In English, intonation is not part of a word's pronunciation. For example, "mom" and "mom!" are both valid pronunciations of mom. However, in the Chinese language, intonation (tone) is part of a word's pronunciation. For example, 妈 (mā, pronounced mah) means mother, but 骂 (mà, pronounced mah!) means to curse. There are a few interesting things to think about related to this fact about the Chinese language.
In English, a sentence can be turned from a statement into a question just by changing the intonation of the words. Try saying "this is mine" and "this is mine?" out loud. For the latter, you probably pronounced "mine" with an upwards tone. Can the same be done in Chinese, given that changing the tone of a word could change its meaning entirely?
Based on my experience speaking Chinese, it is possible because there are some words in Chinese that mean the same thing irregardless of the tone in which they are pronounced. In fact, these words often don't mean anything specific at all, because they serve as filler words that can be spoken with different tones in order to achieve the desired effect. For example, the Chinese translation of "this is mine" is "这是我的". The last word, 的, acts like a filler word, and can be said with an upwards intonation to convey the sentence as a question. Sometimes the last word in a Chinese sentence isn't a filler word, in which case a question word needs to be added to make the sentence question-able. For example, "he is running" is "他在跑步", but "he is running?" is "他在跑步吗?". The question word 吗 needs to be added because 步 cannot be pronounced with an upwards intonation.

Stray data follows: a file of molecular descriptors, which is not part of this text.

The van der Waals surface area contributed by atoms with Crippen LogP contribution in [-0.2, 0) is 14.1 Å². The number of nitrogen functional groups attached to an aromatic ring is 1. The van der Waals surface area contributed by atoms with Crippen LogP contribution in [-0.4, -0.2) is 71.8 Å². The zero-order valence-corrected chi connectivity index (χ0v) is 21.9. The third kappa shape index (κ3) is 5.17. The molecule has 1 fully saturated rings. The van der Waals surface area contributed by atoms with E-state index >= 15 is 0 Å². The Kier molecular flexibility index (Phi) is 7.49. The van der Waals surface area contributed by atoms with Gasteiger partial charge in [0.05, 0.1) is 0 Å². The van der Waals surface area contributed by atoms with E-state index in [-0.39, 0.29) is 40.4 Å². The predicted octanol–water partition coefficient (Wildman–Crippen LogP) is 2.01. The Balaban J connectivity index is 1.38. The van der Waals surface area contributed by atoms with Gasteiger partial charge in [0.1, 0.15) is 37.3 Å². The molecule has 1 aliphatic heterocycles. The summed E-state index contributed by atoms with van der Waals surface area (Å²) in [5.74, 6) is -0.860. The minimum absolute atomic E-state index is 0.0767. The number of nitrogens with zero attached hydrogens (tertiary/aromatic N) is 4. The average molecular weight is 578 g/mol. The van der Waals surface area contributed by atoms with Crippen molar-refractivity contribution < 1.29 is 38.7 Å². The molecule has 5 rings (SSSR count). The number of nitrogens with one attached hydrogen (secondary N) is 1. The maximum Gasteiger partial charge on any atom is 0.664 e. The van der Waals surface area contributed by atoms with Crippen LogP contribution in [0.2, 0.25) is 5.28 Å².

It is curious that the way to express a question is the same between the two languages (upwards intonation). I wonder if there are languages for which this is not the case. Or, if varying the intonation of a word to indicate a question is not actually part of the Chinese language, but only something that native English speakers do when speaking Chinese.
As a preface, I know close to nothing about music theory so the following is all speculation.
Music contains intonations. Singing along to music sounds the best when the intonation of your words matches the intonation of the music. This presents a problem for Chinese songs: what do you do if the intonation of the lyrics don't match the intonation of the background music? I've noticed that a lot of modern Chinese songs sound off to me, and suspect that this dissonance is the reason. On the other hand, Chinese songs that sound extermely harmonious may be that way because the lyrics were chosen (either purposefully or accidentally) to match the tone of the music.